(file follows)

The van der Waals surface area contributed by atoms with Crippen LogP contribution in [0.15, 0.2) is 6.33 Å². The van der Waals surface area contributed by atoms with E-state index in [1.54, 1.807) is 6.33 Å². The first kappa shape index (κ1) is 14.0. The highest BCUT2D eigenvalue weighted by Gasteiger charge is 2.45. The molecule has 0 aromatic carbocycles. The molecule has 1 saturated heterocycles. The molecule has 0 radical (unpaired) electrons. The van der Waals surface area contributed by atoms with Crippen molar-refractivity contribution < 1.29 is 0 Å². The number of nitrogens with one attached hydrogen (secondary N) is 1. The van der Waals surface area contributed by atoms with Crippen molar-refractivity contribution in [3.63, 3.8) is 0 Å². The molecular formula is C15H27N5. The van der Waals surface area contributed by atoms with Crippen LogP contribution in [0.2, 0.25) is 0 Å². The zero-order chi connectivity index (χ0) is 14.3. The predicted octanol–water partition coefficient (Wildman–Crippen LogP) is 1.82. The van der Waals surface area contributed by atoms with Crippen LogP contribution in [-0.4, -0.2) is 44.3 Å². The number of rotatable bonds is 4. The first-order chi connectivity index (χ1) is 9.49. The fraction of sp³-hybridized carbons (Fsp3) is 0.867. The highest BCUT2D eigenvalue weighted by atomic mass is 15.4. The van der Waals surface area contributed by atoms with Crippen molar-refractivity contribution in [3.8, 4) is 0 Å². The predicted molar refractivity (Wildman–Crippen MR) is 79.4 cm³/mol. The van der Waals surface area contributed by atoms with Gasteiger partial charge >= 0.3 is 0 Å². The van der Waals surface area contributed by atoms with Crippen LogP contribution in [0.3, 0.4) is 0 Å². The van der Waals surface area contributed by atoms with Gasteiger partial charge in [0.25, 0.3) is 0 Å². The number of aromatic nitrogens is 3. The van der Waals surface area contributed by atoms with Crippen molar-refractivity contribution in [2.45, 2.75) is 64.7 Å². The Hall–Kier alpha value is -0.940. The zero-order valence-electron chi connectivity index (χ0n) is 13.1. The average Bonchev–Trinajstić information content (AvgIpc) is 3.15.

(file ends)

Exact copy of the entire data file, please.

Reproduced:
The van der Waals surface area contributed by atoms with Crippen LogP contribution in [0.15, 0.2) is 6.33 Å². The van der Waals surface area contributed by atoms with E-state index in [1.54, 1.807) is 6.33 Å². The first kappa shape index (κ1) is 14.0. The highest BCUT2D eigenvalue weighted by Gasteiger charge is 2.45. The molecule has 0 aromatic carbocycles. The molecule has 1 saturated heterocycles. The molecule has 0 radical (unpaired) electrons. The van der Waals surface area contributed by atoms with Crippen molar-refractivity contribution < 1.29 is 0 Å². The number of nitrogens with one attached hydrogen (secondary N) is 1. The van der Waals surface area contributed by atoms with Crippen molar-refractivity contribution in [3.63, 3.8) is 0 Å². The molecular formula is C15H27N5. The van der Waals surface area contributed by atoms with Crippen LogP contribution in [0.2, 0.25) is 0 Å². The zero-order chi connectivity index (χ0) is 14.3. The predicted octanol–water partition coefficient (Wildman–Crippen LogP) is 1.82. The van der Waals surface area contributed by atoms with Crippen LogP contribution in [-0.4, -0.2) is 44.3 Å². The number of rotatable bonds is 4. The first-order chi connectivity index (χ1) is 9.49. The fraction of sp³-hybridized carbons (Fsp3) is 0.867. The highest BCUT2D eigenvalue weighted by atomic mass is 15.4. The van der Waals surface area contributed by atoms with Crippen molar-refractivity contribution in [3.8, 4) is 0 Å². The predicted molar refractivity (Wildman–Crippen MR) is 79.4 cm³/mol. The van der Waals surface area contributed by atoms with Gasteiger partial charge >= 0.3 is 0 Å². The van der Waals surface area contributed by atoms with Crippen LogP contribution in [0.3, 0.4) is 0 Å². The van der Waals surface area contributed by atoms with Gasteiger partial charge in [0.25, 0.3) is 0 Å². The number of aromatic nitrogens is 3. The van der Waals surface area contributed by atoms with Crippen molar-refractivity contribution in [2.45, 2.75) is 64.7 Å². The Hall–Kier alpha value is -0.940. The zero-order valence-electron chi connectivity index (χ0n) is 13.1. The average Bonchev–Trinajstić information content (AvgIpc) is 3.15.